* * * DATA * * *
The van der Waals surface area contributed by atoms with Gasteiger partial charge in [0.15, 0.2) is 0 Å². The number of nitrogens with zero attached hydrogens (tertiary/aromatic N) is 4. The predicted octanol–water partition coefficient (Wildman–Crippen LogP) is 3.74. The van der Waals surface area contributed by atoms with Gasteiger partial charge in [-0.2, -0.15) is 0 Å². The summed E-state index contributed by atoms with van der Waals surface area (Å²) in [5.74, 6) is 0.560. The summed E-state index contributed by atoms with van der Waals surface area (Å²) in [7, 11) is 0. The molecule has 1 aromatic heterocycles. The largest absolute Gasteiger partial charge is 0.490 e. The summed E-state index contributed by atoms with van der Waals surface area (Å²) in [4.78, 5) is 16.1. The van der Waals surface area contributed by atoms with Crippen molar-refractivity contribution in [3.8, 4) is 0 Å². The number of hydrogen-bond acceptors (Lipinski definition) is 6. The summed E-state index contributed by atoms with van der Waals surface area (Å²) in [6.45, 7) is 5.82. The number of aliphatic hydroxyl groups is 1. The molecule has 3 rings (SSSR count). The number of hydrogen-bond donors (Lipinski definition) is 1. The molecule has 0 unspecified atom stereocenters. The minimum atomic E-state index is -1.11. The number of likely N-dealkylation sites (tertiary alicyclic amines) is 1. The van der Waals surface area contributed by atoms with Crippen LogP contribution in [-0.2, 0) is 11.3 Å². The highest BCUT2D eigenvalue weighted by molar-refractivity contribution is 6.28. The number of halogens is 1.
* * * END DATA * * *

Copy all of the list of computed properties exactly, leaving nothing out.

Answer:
The van der Waals surface area contributed by atoms with Gasteiger partial charge in [0.15, 0.2) is 0 Å². The number of nitrogens with zero attached hydrogens (tertiary/aromatic N) is 4. The predicted octanol–water partition coefficient (Wildman–Crippen LogP) is 3.74. The van der Waals surface area contributed by atoms with Gasteiger partial charge in [-0.2, -0.15) is 0 Å². The summed E-state index contributed by atoms with van der Waals surface area (Å²) in [5.74, 6) is 0.560. The summed E-state index contributed by atoms with van der Waals surface area (Å²) in [7, 11) is 0. The molecule has 1 aromatic heterocycles. The largest absolute Gasteiger partial charge is 0.490 e. The summed E-state index contributed by atoms with van der Waals surface area (Å²) in [4.78, 5) is 16.1. The van der Waals surface area contributed by atoms with Crippen molar-refractivity contribution in [3.8, 4) is 0 Å². The number of hydrogen-bond acceptors (Lipinski definition) is 6. The summed E-state index contributed by atoms with van der Waals surface area (Å²) in [6.45, 7) is 5.82. The number of aliphatic hydroxyl groups is 1. The molecule has 3 rings (SSSR count). The number of hydrogen-bond donors (Lipinski definition) is 1. The molecule has 0 unspecified atom stereocenters. The minimum atomic E-state index is -1.11. The number of likely N-dealkylation sites (tertiary alicyclic amines) is 1. The van der Waals surface area contributed by atoms with Crippen LogP contribution in [-0.2, 0) is 11.3 Å². The highest BCUT2D eigenvalue weighted by molar-refractivity contribution is 6.28. The number of halogens is 1.